Pentecostalism Its Defining Characteristics

In many respects, Pentecostalism accepts the basic themes of Protestant theology, but with a significant addition that leads to modifications of doctrinal emphasis at some points and different patterns of worship at others. The term Pentecostal takes its name from the Jewish festival of Pentecost, during which, the New Testament records, the apostles were filled with the Holy Spirit and began to speak in other tongues (Acts 2 4). Traditional Protestant theology had regarded this phenom enon as...

Colonialism Imperialism And Protestant Missions

There has been a surge of interest in the history of Protestant missions in recent years on account of its multiple facets. The study of these missions possesses the capacity to illuminate a wide variety of issues such as the history of specific Protestant denominations, the relation of mission to the practically simultaneous global expansion of capitalism and imperialism (summed up for many in David Livingstone's slogan Christianity, commerce, and civilization), and the place of Christianity...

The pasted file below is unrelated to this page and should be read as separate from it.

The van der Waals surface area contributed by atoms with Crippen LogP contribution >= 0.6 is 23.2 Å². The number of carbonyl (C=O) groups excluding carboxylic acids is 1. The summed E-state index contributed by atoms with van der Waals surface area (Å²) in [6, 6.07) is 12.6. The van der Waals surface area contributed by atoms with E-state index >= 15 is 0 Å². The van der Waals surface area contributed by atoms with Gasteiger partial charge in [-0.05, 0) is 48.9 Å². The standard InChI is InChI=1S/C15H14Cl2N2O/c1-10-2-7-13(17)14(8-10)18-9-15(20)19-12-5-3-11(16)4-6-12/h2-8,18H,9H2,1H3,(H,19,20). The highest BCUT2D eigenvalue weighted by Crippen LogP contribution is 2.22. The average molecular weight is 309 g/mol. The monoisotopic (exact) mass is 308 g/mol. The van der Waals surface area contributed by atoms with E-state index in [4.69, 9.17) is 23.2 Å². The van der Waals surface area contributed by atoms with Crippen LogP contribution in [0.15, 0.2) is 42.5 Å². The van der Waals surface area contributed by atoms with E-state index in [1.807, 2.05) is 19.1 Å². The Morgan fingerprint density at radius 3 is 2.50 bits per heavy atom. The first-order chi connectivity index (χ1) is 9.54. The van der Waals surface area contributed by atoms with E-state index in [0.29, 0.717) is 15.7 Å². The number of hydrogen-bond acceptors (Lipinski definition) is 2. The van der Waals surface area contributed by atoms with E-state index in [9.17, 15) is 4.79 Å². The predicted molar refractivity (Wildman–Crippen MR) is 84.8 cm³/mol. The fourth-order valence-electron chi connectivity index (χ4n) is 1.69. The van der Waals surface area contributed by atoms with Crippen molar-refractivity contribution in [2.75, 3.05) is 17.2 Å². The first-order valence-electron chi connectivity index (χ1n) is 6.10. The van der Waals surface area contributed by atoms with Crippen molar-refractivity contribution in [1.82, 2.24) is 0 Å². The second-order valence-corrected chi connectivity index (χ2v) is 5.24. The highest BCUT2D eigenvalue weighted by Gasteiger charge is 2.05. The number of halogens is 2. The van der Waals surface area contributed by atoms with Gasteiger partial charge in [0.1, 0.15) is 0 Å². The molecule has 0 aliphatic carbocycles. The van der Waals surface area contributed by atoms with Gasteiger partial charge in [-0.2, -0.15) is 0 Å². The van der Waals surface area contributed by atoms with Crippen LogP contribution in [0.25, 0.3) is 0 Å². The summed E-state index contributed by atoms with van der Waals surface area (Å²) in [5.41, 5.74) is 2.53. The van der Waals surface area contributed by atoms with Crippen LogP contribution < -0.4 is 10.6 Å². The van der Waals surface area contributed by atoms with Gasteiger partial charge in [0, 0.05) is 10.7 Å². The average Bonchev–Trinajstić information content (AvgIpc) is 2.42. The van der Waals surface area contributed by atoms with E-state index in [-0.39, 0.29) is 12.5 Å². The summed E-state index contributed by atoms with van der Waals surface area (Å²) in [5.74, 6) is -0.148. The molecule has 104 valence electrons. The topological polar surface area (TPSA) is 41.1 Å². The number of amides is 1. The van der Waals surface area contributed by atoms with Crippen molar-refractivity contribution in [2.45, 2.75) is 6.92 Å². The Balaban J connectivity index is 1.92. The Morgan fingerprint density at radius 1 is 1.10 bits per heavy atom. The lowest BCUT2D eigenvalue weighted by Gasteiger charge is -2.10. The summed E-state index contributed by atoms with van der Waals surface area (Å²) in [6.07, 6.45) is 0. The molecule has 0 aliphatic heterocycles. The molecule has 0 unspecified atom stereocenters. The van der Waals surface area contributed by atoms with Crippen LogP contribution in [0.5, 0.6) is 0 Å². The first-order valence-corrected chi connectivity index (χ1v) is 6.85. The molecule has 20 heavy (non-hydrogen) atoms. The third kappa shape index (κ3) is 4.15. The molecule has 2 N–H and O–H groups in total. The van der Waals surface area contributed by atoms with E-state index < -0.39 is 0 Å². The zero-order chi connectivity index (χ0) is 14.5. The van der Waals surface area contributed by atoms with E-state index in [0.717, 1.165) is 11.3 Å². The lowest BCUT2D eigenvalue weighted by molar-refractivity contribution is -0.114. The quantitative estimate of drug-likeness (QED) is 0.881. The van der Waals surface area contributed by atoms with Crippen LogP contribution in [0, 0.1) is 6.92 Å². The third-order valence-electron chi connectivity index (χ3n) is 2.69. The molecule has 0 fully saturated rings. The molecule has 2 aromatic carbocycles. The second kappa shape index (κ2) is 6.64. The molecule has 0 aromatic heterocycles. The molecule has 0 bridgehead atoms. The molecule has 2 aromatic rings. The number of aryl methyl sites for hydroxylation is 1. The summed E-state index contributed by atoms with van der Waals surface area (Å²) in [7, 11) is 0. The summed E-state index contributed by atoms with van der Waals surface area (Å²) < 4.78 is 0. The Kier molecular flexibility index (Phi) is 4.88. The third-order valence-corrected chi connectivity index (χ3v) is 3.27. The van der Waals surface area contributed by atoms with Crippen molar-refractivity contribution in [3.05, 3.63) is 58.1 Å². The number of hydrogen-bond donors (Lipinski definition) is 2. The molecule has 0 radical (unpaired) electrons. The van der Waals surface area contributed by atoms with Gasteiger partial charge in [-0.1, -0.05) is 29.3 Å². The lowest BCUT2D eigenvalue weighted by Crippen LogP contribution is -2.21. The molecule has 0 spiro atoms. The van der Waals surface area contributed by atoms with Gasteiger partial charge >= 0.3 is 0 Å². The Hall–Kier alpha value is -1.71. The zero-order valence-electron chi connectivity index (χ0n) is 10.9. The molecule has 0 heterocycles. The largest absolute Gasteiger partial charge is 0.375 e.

Protestantism And Women

In recent years, there has been a concerted effort to rediscover the role played by women in the religious and social life of the later Middle Ages, the Renaissance, and the Reformation.75 There is a clear consensus that the agendas and interests of earlier (largely, it must be admitted, male) historians of these movements may have minimized the significance of these writers, whether unconsciously or deliberately. The retrieval of such forgotten or repressed histories has renewed interest in...

The Relation Between the Old and New Testaments

Protestants regard the Bible as having two major sections the Old and New Testaments. Following John Calvin, most Protestants affirm the theological continuity between the two Testaments both are the work of the same God, setting out the same fundamental themes of creation, grace, sin, judgment, redemption, and consummation. At the theological level, the New Testament states more clearly and more fully what is sometimes set out more opaquely in the Old. This basic theme is often summarized in a...